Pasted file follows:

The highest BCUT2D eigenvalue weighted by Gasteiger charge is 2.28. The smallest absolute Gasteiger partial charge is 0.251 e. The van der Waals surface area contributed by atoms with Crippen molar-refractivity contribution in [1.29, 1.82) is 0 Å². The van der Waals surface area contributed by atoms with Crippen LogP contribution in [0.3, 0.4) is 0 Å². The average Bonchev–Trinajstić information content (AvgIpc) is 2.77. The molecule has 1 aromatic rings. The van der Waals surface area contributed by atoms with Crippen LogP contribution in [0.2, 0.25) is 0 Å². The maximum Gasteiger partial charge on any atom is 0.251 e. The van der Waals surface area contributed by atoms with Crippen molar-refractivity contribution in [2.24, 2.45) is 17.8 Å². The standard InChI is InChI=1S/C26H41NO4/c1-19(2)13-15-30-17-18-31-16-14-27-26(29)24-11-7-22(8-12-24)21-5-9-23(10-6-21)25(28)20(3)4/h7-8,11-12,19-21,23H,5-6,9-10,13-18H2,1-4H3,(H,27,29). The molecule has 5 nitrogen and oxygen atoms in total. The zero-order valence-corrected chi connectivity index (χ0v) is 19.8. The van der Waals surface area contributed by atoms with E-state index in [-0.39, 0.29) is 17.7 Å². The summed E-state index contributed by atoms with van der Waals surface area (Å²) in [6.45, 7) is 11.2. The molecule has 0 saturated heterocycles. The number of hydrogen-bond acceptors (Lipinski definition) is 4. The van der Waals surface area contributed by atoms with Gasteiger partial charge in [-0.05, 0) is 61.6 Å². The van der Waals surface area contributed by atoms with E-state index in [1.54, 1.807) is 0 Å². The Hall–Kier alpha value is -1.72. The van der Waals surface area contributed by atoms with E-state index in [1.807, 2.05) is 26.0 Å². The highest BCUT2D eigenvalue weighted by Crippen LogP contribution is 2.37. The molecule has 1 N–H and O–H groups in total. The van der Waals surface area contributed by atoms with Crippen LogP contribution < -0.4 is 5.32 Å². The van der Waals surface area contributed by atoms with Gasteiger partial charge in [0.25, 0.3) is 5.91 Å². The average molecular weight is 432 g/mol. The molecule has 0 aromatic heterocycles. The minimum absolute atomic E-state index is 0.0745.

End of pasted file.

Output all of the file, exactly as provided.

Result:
The highest BCUT2D eigenvalue weighted by Gasteiger charge is 2.28. The smallest absolute Gasteiger partial charge is 0.251 e. The van der Waals surface area contributed by atoms with Crippen molar-refractivity contribution in [1.29, 1.82) is 0 Å². The van der Waals surface area contributed by atoms with Crippen LogP contribution in [0.3, 0.4) is 0 Å². The average Bonchev–Trinajstić information content (AvgIpc) is 2.77. The molecule has 1 aromatic rings. The van der Waals surface area contributed by atoms with Crippen LogP contribution in [0.2, 0.25) is 0 Å². The maximum Gasteiger partial charge on any atom is 0.251 e. The van der Waals surface area contributed by atoms with Crippen molar-refractivity contribution in [2.24, 2.45) is 17.8 Å². The standard InChI is InChI=1S/C26H41NO4/c1-19(2)13-15-30-17-18-31-16-14-27-26(29)24-11-7-22(8-12-24)21-5-9-23(10-6-21)25(28)20(3)4/h7-8,11-12,19-21,23H,5-6,9-10,13-18H2,1-4H3,(H,27,29). The molecule has 5 nitrogen and oxygen atoms in total. The zero-order valence-corrected chi connectivity index (χ0v) is 19.8. The van der Waals surface area contributed by atoms with E-state index in [-0.39, 0.29) is 17.7 Å². The summed E-state index contributed by atoms with van der Waals surface area (Å²) in [6.45, 7) is 11.2. The molecule has 0 saturated heterocycles. The number of hydrogen-bond acceptors (Lipinski definition) is 4. The van der Waals surface area contributed by atoms with Gasteiger partial charge in [-0.05, 0) is 61.6 Å². The van der Waals surface area contributed by atoms with E-state index in [1.54, 1.807) is 0 Å². The Hall–Kier alpha value is -1.72. The van der Waals surface area contributed by atoms with E-state index in [1.807, 2.05) is 26.0 Å². The highest BCUT2D eigenvalue weighted by Crippen LogP contribution is 2.37. The molecule has 1 N–H and O–H groups in total. The van der Waals surface area contributed by atoms with Crippen LogP contribution < -0.4 is 5.32 Å². The van der Waals surface area contributed by atoms with Gasteiger partial charge in [0.25, 0.3) is 5.91 Å². The average molecular weight is 432 g/mol. The molecule has 0 aromatic heterocycles. The minimum absolute atomic E-state index is 0.0745.